"Gauch's achievement . . . [is] that he [doesn't] recoil from the Nazi monster which his father . . . appeared to [be to] the . . . world." —Michael Schneider, Den Kopf verkehrt aufgesetzt

The New Yorker
The Yale professor of medicine Sherwin Nuland begins Lost in America: A Journey With My Father by evoking the depression that in his forties so debilitated him that only one doctor protested against his being lobotomized. This was, he thinks, the culmination of his unresolved relationship with his father, who "walks with me through every day of my life, in that unsteady, faltering gait that so embarrassed me when I was a boy." Meyer Nudelman cowed his family with his rage, but a mysterious, crippling illness also made him insecure and dependent. Only later, in medical school, did Nuland guess that his father had suffered from syphilis.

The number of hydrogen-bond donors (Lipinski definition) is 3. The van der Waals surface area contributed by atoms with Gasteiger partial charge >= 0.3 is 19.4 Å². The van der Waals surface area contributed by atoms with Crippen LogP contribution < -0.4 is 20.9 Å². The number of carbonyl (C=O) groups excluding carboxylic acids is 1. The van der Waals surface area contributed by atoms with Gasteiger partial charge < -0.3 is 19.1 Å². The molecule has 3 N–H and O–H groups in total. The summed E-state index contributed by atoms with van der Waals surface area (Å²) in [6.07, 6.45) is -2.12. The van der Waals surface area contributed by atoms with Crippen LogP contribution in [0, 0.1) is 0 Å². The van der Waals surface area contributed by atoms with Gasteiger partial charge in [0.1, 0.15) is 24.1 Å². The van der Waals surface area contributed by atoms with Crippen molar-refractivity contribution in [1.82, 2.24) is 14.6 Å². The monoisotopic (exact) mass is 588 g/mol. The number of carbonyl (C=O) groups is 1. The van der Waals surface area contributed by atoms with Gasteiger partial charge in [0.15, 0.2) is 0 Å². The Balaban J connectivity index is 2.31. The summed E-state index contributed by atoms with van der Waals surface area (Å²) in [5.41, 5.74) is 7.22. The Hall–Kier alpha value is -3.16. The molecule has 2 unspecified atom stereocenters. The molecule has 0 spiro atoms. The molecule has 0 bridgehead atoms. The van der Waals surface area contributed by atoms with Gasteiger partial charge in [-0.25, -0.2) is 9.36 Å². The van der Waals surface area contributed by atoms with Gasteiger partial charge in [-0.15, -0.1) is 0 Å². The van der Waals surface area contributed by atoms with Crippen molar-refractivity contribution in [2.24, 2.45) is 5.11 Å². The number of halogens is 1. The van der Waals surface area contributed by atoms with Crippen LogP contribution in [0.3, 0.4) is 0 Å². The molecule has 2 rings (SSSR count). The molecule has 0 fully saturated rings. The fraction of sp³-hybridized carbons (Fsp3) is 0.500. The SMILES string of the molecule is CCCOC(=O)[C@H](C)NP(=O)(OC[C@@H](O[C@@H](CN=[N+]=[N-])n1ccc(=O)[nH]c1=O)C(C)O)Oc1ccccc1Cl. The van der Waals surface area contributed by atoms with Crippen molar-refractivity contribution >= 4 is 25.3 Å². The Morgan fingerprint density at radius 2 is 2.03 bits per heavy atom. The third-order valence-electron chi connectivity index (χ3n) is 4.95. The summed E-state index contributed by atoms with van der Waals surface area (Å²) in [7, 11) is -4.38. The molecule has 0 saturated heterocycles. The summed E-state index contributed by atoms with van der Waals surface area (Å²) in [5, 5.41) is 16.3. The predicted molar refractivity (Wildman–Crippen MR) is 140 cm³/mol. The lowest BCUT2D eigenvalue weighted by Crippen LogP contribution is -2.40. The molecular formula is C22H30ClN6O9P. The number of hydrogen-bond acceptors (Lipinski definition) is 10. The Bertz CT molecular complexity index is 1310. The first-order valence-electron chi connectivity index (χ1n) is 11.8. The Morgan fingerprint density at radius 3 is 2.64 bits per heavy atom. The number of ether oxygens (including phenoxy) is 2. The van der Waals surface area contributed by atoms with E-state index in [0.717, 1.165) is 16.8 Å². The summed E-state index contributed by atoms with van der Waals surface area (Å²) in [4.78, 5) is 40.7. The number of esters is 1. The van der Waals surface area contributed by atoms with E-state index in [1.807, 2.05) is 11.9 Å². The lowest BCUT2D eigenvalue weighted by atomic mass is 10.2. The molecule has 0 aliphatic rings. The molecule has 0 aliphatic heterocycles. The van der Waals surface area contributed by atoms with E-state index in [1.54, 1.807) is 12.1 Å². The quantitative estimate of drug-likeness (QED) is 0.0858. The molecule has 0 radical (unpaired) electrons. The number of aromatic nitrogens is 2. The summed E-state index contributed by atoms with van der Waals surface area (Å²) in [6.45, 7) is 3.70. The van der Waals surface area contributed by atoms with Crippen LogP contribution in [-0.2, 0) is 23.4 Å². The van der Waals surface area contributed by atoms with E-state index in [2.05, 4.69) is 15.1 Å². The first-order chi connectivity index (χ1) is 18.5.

It is hard to imagine men with more to hide from their sons than those who participated in the Third Reich. Sigfrid Gauch's 1979 memoir of his Nazi father has been translated into English by William Radice, under the title Traces Of My Father. Gauch describes his "schizophrenic" situation, in which he had to learn "to love my father as a person but to be horrified by his personality."

Happy childhoods also have secrets, as Samuel Hynes' The Growing Seasons: An American Boyhood Before The War attests. What did Hynes' father mean when he took his sons driving, without their stepmother and stepsiblings, and asked if they would like to be "just us three" again? What did he mean by saying, on his deathbed, that he "gave up a lot"? The answers are as unrecoverable as Hynes' prewar innocence, which ended when he was called up to the Navy; boarding the train, he looked back at his father, who was already "moving rapidly away through spots of light and shadow toward the dark street." (Kate Taylor)
Library Journal